When we look at what has been going on in the world since the new millennium began we could be excused for thinking that everything is collapsing.  What was normal and safe is no longer so.  The institutions that held society together no longer seem to do so.  Our belief systems are threatened – from within and without.  Indeed, do we know what to believe any more?

We sense betrayal.  Our political leaders have betrayed us so we reach out desperately to another political voice.  We close down and choose to “go it alone.”  We reject our commonalities in favour of building  physical, ideological and emotional walls.

It’s frightening, because we don’t know where the safe ground is.  Just when we think we have found it we find that it is just a mirage.  The promises of change by our (new) leaders turn out to be just that – promises with no substance.

What do we do when everything is collapsing?  Where do we look for some safe ground?  How do we return to normal?  When the unthinkable happens, can we imaging the thinkable?

That is the question for us:  how do we imagine something different?  Can we find the opportunities in the middle of this collapse?  How do we respond?

Fear or Love

It has been said that humans respond from two base feelings – love and fear.  All other feelings are derivatives of these two.

We could respond with fear and there are signs that many of us are doing that.  When we allow our fears to take over then we respond with one of the three classic responses: flight, fight or freeze.  If we choose to flee then we attempt to do so back to where we came from.  It was safe back there so we try to rush back.  We look for the old story, the old story of how the world was, or at least, how we thought it was.  But the old story no longer satisfies, it doesn’t tell us how to respond in this new millennium.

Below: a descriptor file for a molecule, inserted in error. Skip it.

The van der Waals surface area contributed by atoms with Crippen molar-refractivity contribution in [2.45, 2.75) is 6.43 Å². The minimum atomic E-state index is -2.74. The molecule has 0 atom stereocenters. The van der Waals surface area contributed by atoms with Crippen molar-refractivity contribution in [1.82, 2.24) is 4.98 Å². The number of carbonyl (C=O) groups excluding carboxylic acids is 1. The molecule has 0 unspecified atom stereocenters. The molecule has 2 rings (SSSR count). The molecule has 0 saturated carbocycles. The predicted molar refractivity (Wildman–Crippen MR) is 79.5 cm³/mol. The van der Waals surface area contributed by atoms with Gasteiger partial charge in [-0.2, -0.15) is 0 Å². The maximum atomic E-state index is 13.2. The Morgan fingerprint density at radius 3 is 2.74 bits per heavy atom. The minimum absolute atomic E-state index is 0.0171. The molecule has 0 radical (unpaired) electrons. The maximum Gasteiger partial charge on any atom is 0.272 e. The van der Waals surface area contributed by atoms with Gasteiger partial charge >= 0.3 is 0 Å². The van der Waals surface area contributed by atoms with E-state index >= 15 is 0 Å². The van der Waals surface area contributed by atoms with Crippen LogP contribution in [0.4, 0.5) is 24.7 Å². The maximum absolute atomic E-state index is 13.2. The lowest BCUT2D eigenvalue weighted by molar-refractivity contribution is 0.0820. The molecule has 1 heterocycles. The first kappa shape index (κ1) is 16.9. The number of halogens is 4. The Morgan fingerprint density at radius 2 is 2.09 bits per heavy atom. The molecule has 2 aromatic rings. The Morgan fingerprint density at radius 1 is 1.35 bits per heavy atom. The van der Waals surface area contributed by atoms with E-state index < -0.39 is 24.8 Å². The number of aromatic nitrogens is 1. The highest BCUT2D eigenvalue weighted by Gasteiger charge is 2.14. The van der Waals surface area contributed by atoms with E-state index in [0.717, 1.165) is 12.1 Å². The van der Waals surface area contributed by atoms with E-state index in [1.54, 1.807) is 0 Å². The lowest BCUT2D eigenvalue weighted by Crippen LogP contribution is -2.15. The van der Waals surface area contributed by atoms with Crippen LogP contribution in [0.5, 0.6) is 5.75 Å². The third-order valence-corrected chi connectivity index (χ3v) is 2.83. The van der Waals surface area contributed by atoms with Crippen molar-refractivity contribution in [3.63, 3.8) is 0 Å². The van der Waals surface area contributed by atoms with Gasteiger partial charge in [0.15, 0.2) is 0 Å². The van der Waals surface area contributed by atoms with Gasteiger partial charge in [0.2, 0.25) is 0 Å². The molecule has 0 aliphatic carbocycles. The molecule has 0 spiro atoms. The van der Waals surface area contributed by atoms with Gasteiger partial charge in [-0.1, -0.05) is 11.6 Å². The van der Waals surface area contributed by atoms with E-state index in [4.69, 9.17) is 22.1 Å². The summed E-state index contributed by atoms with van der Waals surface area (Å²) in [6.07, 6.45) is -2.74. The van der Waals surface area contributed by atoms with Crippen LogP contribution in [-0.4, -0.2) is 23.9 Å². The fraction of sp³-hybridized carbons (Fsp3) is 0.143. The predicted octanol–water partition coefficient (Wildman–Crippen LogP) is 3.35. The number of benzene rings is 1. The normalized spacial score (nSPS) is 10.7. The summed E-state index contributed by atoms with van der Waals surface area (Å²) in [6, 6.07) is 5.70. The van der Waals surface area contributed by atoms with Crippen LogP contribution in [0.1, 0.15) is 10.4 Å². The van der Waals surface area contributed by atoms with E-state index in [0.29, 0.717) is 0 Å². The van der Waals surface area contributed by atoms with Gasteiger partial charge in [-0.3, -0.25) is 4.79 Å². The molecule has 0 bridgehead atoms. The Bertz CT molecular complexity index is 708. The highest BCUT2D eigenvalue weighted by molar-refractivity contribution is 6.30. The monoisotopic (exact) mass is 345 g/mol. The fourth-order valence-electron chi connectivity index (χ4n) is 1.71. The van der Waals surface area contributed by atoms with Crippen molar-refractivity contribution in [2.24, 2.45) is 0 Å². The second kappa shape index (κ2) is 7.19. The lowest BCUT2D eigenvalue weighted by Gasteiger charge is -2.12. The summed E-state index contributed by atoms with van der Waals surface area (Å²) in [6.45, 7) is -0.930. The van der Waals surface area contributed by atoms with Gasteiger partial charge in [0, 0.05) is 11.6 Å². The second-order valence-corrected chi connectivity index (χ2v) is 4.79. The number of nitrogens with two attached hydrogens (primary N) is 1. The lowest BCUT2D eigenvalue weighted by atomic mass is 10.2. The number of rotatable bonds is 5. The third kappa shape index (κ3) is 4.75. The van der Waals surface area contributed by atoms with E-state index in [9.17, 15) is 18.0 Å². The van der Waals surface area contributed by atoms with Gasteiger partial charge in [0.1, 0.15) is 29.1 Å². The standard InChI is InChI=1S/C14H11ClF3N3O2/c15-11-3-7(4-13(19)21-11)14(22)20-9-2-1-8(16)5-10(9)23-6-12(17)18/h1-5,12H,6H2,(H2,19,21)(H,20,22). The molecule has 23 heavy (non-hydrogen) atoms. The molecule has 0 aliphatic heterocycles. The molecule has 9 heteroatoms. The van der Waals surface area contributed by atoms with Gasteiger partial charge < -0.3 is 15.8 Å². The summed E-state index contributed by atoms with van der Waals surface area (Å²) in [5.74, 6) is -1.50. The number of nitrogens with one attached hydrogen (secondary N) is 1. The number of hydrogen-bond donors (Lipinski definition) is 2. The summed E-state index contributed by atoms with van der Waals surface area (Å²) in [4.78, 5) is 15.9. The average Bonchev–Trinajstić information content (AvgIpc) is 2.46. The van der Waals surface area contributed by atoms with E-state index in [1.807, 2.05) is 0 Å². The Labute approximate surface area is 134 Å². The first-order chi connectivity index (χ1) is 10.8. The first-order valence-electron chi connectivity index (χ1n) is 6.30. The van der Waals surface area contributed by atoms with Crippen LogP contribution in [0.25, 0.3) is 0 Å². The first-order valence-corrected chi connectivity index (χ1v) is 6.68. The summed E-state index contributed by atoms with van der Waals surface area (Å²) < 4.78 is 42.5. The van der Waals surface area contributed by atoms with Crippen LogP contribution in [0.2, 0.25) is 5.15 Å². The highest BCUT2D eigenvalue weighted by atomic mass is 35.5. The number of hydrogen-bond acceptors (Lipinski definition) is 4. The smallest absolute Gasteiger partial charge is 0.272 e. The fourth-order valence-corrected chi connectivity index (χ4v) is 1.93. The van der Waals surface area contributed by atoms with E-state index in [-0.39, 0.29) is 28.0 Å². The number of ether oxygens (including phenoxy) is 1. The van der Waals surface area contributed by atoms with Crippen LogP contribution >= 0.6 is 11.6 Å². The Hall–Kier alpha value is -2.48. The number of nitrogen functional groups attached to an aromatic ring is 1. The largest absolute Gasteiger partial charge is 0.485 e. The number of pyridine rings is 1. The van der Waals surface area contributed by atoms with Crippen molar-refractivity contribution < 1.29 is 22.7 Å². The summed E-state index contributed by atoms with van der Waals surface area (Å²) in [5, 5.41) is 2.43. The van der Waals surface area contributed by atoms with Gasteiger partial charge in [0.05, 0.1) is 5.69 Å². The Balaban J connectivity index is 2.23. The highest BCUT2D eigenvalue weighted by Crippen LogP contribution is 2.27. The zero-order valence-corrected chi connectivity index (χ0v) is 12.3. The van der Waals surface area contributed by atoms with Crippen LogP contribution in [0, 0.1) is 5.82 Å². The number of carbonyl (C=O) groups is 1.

If we choose to fight then we easily fall into the trap of hatred.  We find enemies who have “done this to us.”  We look around and find “others” to blame.  As many teachers have taught for centuries, hatred is not the answer.  When we hate others, we become hateful (even hating ourselves) and all that happens is that hatred is perpetuated.  It is certainly not reduced.

And freezing?  That is no solution either.  We slip into despair, frustration, depression, and withdrawal. 

If we flee we go searching for old saviours.  If we fight we look for new saviours who are going to lead us against our enemies and make us great again.

There are no saviours.  There are knights in shining armour.  There are no Amazonian warrior women who will defeat our enemy.  There are no rescuers – be they political leaders (or parties), business leaders, religious teachers or sports stars. 

What happens if we respond from a feeling of love?  One of the first things we remember is that we are all in this together.  There is no “other.”  When we recall this we can respond with empathy and compassion.  We open up to our vulnerability and recognise that being uncertain is not a burden.  Vulnerability allows us to connect with one another, as well as to connect with our own soul and spirit.

Uncertainty allows us to ask questions.  It allows us to ask “what is the new story that is emerging here?”  And when we remember that we are all in this together we begin to look towards the margins.  We begin to find answers amongst the dispossessed, the unacknowledged, the despised.  We find answers amongst the admonished, the forgotten and the exiled.  We even find answers in the forgotten parts of our selves.  We find answers in our souls. 

It is no coincidence that there is a connection between finding these answers and vulnerability.  To be willing to go to the margins of society or to search our deep souls requires us to be vulnerable.  Being vulnerable allows us to recognise that answers lie in places that do not exist in the old story.

When this happens we begin to create, and co-create, our new story.

Thursday, 25 May 2017

This Time We've Gone Too Far

“You’ve gone too far this time!”  How many of us remember hearing this phrase when we were growing up? Perhaps we still hear it.  The speaker wants us to know that, up until now, they have generally tolerated our behaviour, but now, we have pushed just too far, and there will be consequences.  “There will be hell to pay,” or maybe it will be something like, “just wait until your father/mother gets home.”

The words indicate that a tipping point has been reached, or surpassed.  The proverbial last straw has been placed upon the camels back.